Scarily enough, drinking only half a can of soda with each meal is enough to impact your cardiac risk profile negatively. For every 12 ounce can that you drink, your risk of diabetes increases by 15%. If you drink two cans a day, your risk of heart attack is 35% higher than if you drank no more than one can a month. If you drink a liter a day, the fat content of your liver and muscle will be more than doubled. This liver fat triggers metabolic reactions that lead to insulin resistance and the development of diabetes. Surprisingly, only lean and athletic individuals can handle more than one small glass of fruit juice a day, even though it’s long marketed as a “healthy” beverage choice for everyone.
High fructose corn syrup and table sugar have very similar effects on blood levels of insulin, glucose, triglycerides, and satiety hormones (the hormones that signal your brain when you’re full). It’s not just high fructose corn syrup that is about half fructose and half glucose – most sweeteners are:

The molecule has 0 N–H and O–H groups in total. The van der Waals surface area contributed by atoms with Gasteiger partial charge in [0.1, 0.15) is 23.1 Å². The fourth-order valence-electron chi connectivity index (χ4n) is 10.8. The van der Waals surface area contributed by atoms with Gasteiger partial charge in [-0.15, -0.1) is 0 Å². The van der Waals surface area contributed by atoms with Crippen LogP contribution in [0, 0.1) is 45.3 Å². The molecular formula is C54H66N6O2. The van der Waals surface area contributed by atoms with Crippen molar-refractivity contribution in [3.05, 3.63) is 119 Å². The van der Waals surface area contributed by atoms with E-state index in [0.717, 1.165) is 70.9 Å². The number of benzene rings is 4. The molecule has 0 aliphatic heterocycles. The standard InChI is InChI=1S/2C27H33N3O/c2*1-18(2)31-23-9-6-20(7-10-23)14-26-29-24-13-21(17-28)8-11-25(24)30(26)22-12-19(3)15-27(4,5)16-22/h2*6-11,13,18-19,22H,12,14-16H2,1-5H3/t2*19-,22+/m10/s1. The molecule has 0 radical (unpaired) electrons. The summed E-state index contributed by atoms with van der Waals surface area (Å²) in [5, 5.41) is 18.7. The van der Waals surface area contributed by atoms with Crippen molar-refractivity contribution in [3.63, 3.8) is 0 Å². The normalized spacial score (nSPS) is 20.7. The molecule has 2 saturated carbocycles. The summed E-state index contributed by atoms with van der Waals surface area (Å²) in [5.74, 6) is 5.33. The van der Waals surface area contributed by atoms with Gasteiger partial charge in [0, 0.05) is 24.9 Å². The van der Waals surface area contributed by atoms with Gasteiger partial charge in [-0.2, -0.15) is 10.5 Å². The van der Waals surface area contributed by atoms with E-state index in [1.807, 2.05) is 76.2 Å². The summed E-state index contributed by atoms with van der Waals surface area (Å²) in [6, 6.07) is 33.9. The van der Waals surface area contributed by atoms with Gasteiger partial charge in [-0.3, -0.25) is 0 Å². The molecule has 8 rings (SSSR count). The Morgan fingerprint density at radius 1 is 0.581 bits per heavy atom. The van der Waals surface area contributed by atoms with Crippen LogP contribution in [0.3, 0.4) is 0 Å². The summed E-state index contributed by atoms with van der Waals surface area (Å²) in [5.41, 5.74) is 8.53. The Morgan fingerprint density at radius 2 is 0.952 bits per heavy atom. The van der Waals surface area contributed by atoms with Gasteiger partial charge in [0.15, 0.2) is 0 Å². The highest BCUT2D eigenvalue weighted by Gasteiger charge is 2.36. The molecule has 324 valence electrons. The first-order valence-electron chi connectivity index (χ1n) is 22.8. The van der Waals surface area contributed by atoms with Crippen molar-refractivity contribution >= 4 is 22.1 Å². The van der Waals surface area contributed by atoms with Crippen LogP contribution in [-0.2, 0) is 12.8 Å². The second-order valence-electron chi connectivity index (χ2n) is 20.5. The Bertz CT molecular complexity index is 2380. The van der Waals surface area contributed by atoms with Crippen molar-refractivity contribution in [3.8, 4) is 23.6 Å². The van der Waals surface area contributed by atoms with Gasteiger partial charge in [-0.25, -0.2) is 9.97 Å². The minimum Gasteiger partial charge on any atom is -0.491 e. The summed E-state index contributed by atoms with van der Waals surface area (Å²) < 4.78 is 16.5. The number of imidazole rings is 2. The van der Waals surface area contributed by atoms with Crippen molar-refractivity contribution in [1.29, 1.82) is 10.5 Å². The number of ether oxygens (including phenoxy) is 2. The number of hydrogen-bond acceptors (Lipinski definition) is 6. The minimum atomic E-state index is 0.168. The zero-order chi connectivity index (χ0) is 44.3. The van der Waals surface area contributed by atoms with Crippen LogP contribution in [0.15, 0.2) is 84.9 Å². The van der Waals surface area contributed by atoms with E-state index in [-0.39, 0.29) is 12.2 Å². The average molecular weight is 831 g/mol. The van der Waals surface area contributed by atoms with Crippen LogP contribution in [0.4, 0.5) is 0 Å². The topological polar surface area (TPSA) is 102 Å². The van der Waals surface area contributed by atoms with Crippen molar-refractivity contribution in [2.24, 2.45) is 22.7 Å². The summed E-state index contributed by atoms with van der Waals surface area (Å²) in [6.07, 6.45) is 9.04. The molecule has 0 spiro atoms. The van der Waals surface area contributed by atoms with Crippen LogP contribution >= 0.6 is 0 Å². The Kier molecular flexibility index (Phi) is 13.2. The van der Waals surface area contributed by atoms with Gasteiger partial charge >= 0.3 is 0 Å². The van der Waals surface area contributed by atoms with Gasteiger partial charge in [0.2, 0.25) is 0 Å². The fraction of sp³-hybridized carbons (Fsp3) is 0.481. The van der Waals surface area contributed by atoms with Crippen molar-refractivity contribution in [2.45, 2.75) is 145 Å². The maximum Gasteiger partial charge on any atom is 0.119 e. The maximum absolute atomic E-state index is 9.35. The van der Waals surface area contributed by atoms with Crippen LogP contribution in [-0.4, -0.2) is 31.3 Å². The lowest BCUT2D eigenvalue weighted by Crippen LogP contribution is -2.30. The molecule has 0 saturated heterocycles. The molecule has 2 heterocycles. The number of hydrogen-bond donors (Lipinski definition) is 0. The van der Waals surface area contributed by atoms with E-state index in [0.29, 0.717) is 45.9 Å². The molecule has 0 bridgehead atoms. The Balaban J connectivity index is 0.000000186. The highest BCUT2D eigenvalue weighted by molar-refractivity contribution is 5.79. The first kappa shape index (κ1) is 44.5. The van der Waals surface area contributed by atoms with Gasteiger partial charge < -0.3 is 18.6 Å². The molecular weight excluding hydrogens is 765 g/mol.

|Apple juice concentrate||67%|
|High fructose corn syrup||55%|
|Grape juice concentrate||52%|
|Orange juice concentrate||51%|
According to some experts, the big problem with high fructose corn syrup that makes it different from other sweeteners is how it is metabolized. Fructose is exclusively metabolized in the liver, and when the liver gets overloaded with fructose, it turns some of the fructose into fat, which ends up as triglycerides in our blood. Having high triglycerides will eventually lead to our also having elevated LDL-cholesterol levels. The concern with high fructose corn syrup stems from the fact that the glucose and fructose in it aren’t chemically bonded like they are in table sugar; when you consume high fructose corn syrup, the fructose molecules are free to float around in your blood unbound.